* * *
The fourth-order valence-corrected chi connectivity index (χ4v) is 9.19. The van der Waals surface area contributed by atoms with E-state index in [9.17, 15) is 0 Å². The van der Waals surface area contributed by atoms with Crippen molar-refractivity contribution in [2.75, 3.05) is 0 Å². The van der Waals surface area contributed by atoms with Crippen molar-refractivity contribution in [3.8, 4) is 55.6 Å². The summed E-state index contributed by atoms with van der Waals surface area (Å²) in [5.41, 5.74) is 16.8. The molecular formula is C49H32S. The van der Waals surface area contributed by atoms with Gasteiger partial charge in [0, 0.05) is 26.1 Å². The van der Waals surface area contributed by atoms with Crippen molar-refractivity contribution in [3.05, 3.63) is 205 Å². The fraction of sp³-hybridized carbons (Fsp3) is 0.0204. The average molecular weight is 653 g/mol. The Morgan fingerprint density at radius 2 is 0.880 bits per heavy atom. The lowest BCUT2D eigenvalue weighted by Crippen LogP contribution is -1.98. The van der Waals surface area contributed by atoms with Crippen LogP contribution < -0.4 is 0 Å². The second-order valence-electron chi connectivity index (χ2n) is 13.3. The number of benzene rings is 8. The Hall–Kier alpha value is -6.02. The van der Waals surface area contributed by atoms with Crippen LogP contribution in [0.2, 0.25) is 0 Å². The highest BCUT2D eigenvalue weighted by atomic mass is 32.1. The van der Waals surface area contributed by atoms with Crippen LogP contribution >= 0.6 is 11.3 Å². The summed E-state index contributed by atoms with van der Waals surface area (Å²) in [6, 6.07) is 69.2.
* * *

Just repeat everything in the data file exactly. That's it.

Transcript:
The fourth-order valence-corrected chi connectivity index (χ4v) is 9.19. The van der Waals surface area contributed by atoms with E-state index in [9.17, 15) is 0 Å². The van der Waals surface area contributed by atoms with Crippen molar-refractivity contribution in [2.75, 3.05) is 0 Å². The van der Waals surface area contributed by atoms with Crippen molar-refractivity contribution in [3.8, 4) is 55.6 Å². The summed E-state index contributed by atoms with van der Waals surface area (Å²) in [5.41, 5.74) is 16.8. The molecular formula is C49H32S. The van der Waals surface area contributed by atoms with Gasteiger partial charge in [0, 0.05) is 26.1 Å². The van der Waals surface area contributed by atoms with Crippen molar-refractivity contribution in [3.05, 3.63) is 205 Å². The fraction of sp³-hybridized carbons (Fsp3) is 0.0204. The average molecular weight is 653 g/mol. The Morgan fingerprint density at radius 2 is 0.880 bits per heavy atom. The lowest BCUT2D eigenvalue weighted by Crippen LogP contribution is -1.98. The van der Waals surface area contributed by atoms with Crippen LogP contribution < -0.4 is 0 Å². The second-order valence-electron chi connectivity index (χ2n) is 13.3. The number of benzene rings is 8. The Hall–Kier alpha value is -6.02. The van der Waals surface area contributed by atoms with Crippen LogP contribution in [0.2, 0.25) is 0 Å². The highest BCUT2D eigenvalue weighted by atomic mass is 32.1. The van der Waals surface area contributed by atoms with Crippen LogP contribution >= 0.6 is 11.3 Å². The summed E-state index contributed by atoms with van der Waals surface area (Å²) in [6, 6.07) is 69.2.